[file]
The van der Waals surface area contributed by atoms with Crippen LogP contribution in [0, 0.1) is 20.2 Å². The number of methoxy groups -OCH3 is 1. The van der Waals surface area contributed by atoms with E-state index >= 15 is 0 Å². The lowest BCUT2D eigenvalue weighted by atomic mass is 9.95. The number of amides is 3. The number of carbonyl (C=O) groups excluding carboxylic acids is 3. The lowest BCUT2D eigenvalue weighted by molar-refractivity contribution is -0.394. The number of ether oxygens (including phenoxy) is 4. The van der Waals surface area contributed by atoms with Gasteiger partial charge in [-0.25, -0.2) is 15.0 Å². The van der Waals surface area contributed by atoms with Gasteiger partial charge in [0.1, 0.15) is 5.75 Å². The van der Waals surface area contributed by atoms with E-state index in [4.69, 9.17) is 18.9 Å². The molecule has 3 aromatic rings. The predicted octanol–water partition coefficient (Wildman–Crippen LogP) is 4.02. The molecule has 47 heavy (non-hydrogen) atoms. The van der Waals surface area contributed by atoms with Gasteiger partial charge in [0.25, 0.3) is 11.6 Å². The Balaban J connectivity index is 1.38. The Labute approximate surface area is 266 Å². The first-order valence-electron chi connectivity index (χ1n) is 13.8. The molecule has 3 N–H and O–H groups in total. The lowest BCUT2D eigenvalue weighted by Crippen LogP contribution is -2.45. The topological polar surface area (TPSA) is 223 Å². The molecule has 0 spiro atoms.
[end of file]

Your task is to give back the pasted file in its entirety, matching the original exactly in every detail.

The van der Waals surface area contributed by atoms with Crippen LogP contribution in [0, 0.1) is 20.2 Å². The number of methoxy groups -OCH3 is 1. The van der Waals surface area contributed by atoms with E-state index >= 15 is 0 Å². The lowest BCUT2D eigenvalue weighted by atomic mass is 9.95. The number of amides is 3. The number of carbonyl (C=O) groups excluding carboxylic acids is 3. The lowest BCUT2D eigenvalue weighted by molar-refractivity contribution is -0.394. The number of ether oxygens (including phenoxy) is 4. The van der Waals surface area contributed by atoms with Gasteiger partial charge in [-0.25, -0.2) is 15.0 Å². The van der Waals surface area contributed by atoms with Gasteiger partial charge in [0.1, 0.15) is 5.75 Å². The van der Waals surface area contributed by atoms with E-state index in [4.69, 9.17) is 18.9 Å². The molecule has 3 aromatic rings. The predicted octanol–water partition coefficient (Wildman–Crippen LogP) is 4.02. The molecule has 47 heavy (non-hydrogen) atoms. The van der Waals surface area contributed by atoms with Gasteiger partial charge in [0.25, 0.3) is 11.6 Å². The Balaban J connectivity index is 1.38. The Labute approximate surface area is 266 Å². The first-order valence-electron chi connectivity index (χ1n) is 13.8. The molecule has 3 N–H and O–H groups in total. The lowest BCUT2D eigenvalue weighted by Crippen LogP contribution is -2.45. The topological polar surface area (TPSA) is 223 Å². The molecule has 0 spiro atoms.